Sult: I think also a big difference in the album is, when Paige says, "What do you do when you're born in 63118?" It's her act of imagining that. One thing about us is, we were not born in 63118. We occupy it, and we're proud of it, but there's a big difference between being born here and going to the middle schools and high schools here, and deciding what you're gonna do about gangs here. There are so many things that we see around us. To me, what's interesting about the song is that it starts out with something being stolen from us, but it moves through a sense of hope that something good comes of that, that ultimately helps something happen in the neighborhood. Which is a pretty bizarre response to having your van stolen. But at the same time I would say — and I didn't write the songs — but the song is an act of integration.
It gets to another question, too: In the song, you basically say, if we were going to move, we would have left already. Has it been a question for Sleepy Kitty to move out of the area? Has that been something you've encountered or discussed as you think of your five- or ten-year plan?
Sult: I will say that this is the longest that either of us has lived at one place, at one address. And that's big. Ever since college, I've moved every year or two. So being here and watching what has happened just by not moving away from this address or this neighborhood or this city or whatever has been a big learning process unto itself.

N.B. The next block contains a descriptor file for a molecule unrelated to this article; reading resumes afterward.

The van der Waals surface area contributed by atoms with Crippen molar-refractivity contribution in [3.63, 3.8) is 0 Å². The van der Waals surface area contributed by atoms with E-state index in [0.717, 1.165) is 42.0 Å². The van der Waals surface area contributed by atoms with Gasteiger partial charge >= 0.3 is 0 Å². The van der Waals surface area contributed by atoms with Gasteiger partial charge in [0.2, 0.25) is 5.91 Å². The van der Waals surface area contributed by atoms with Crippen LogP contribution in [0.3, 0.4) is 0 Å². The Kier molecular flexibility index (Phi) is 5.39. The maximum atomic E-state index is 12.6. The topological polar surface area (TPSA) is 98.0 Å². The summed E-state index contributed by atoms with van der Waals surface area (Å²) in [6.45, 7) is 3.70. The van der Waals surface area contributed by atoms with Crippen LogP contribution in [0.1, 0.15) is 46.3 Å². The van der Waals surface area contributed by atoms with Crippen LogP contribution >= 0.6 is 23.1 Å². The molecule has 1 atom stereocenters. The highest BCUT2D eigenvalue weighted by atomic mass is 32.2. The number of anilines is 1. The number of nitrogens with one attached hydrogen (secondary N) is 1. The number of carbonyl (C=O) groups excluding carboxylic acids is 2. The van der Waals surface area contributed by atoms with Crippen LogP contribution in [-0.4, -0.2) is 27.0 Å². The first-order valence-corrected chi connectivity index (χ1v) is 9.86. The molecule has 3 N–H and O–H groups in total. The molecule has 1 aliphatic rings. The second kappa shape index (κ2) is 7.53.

Brubeck: It's interesting, being here a while and developing a relationship to the neighborhood and the city and the region — as a band, when we go on tour we're coming as a St. Louis band. For right now and for the present, it has made sense for us to be in St. Louis, and it has made sense for us to be making our work here. We wouldn't have become the band we have become, or have the subject matter or style we have, had we not moved here. We would have been a different band if we stayed in Chicago. Wherever we go — or when whatever happens next in the future — I will always say that we'll have a part of us that relates to St. Louis. The things I've learned from St. Louis are things that I cannot forget.